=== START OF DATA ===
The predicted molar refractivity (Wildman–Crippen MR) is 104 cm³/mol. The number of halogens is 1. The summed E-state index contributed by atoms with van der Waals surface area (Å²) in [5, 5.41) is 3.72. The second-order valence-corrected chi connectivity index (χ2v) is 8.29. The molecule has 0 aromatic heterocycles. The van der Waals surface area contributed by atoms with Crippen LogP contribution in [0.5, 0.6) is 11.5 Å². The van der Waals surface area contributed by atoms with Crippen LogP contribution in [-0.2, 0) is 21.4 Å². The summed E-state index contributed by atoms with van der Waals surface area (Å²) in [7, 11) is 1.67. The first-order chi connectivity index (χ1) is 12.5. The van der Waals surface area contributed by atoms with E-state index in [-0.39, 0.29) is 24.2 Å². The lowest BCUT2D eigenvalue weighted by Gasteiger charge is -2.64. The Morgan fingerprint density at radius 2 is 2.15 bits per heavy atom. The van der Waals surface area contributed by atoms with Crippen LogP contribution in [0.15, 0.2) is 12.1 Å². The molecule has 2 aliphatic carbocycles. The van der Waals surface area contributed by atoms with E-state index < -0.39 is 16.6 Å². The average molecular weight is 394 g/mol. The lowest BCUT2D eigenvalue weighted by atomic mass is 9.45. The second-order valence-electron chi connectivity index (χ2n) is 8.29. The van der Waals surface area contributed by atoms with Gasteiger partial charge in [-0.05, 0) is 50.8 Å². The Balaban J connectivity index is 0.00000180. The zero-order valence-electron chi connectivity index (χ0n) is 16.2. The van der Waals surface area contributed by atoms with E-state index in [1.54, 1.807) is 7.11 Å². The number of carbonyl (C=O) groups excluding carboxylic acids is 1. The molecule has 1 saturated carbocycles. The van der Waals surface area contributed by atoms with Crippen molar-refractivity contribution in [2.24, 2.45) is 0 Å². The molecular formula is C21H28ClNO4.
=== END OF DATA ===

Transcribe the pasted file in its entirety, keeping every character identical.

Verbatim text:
The predicted molar refractivity (Wildman–Crippen MR) is 104 cm³/mol. The number of halogens is 1. The summed E-state index contributed by atoms with van der Waals surface area (Å²) in [5, 5.41) is 3.72. The second-order valence-corrected chi connectivity index (χ2v) is 8.29. The molecule has 0 aromatic heterocycles. The van der Waals surface area contributed by atoms with Crippen LogP contribution in [0.5, 0.6) is 11.5 Å². The van der Waals surface area contributed by atoms with Crippen LogP contribution in [-0.2, 0) is 21.4 Å². The summed E-state index contributed by atoms with van der Waals surface area (Å²) in [7, 11) is 1.67. The first-order chi connectivity index (χ1) is 12.5. The van der Waals surface area contributed by atoms with E-state index in [-0.39, 0.29) is 24.2 Å². The lowest BCUT2D eigenvalue weighted by Gasteiger charge is -2.64. The Morgan fingerprint density at radius 2 is 2.15 bits per heavy atom. The van der Waals surface area contributed by atoms with Crippen LogP contribution in [0.15, 0.2) is 12.1 Å². The molecule has 2 aliphatic carbocycles. The van der Waals surface area contributed by atoms with E-state index < -0.39 is 16.6 Å². The average molecular weight is 394 g/mol. The lowest BCUT2D eigenvalue weighted by atomic mass is 9.45. The second-order valence-electron chi connectivity index (χ2n) is 8.29. The van der Waals surface area contributed by atoms with Gasteiger partial charge in [-0.05, 0) is 50.8 Å². The Balaban J connectivity index is 0.00000180. The zero-order valence-electron chi connectivity index (χ0n) is 16.2. The van der Waals surface area contributed by atoms with E-state index in [1.54, 1.807) is 7.11 Å². The number of carbonyl (C=O) groups excluding carboxylic acids is 1. The molecule has 1 saturated carbocycles. The van der Waals surface area contributed by atoms with Crippen molar-refractivity contribution in [2.24, 2.45) is 0 Å². The molecular formula is C21H28ClNO4.